On October 3rd, Mitt Romney gave an epic performance at the first presidential debate in Denver. According to Gallup, Americans, by a 52-point margin–the most ever recorded–said Romney won the debate against Obama. In the aftermath, Romney has taken a steady lead in most national and state polls. There is no need to dissect here the details of the debate or the candidates’ performance. More interesting to me is what didn’t happen after the debate. There wasn’t the usual push-back from the Obama campaign. That is highly unusual.

Since the first campaign in 2008, in the face of any setback, the Obama campaign would quickly deploy a coordinated push-back or distraction to change the subject. The media, whom Glenn Reynolds calls Democrat operatives with bylines, would immediately comply and the campaign would suffer, at most, one or two days of bad press.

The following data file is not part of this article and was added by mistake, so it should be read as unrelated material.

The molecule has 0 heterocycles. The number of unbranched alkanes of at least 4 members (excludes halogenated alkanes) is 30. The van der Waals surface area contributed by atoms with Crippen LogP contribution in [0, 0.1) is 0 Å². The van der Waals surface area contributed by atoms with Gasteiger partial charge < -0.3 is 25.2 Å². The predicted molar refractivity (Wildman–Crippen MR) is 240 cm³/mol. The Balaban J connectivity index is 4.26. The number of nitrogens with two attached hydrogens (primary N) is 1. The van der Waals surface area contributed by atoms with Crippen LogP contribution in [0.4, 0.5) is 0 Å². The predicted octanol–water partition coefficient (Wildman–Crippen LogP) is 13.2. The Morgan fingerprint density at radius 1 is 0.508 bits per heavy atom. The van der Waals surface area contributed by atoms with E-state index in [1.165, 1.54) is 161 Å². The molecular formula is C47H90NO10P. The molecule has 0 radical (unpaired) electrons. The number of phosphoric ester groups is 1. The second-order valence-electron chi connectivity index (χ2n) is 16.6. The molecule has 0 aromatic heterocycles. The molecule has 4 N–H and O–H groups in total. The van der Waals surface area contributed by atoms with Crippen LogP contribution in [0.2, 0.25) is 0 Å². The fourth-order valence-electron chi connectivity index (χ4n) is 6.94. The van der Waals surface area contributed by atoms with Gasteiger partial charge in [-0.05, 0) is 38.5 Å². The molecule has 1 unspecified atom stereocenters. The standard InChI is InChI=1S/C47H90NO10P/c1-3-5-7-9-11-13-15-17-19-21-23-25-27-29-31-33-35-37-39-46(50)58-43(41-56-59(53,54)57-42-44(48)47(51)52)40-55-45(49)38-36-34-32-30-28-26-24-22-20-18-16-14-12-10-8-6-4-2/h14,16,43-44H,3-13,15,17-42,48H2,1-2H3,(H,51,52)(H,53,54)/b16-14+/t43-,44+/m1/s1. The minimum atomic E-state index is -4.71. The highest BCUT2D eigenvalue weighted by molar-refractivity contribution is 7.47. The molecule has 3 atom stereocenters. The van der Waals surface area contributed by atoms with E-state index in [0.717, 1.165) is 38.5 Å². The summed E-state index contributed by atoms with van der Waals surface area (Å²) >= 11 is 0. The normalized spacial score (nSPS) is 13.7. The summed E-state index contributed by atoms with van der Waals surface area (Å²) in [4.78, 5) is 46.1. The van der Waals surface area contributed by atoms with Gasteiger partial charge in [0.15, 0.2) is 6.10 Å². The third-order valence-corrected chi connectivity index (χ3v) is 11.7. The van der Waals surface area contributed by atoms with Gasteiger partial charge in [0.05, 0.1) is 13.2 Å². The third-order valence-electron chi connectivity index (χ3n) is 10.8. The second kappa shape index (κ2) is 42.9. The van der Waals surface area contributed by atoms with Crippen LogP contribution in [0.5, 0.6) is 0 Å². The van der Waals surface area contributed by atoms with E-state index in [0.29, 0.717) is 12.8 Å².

Today, we’re ten days after the first debate and there has been almost no push-back or changing the subject with a new attack line on Romney. The Obama campaign has allowed over a week of “process” stories in the media; dissections of Obama’s performance, expectations for VP debate and Romney’s rise in the polls. The only “new” issue that has been raised has been serious questions about the administration’s handling of the crisis in Libya.

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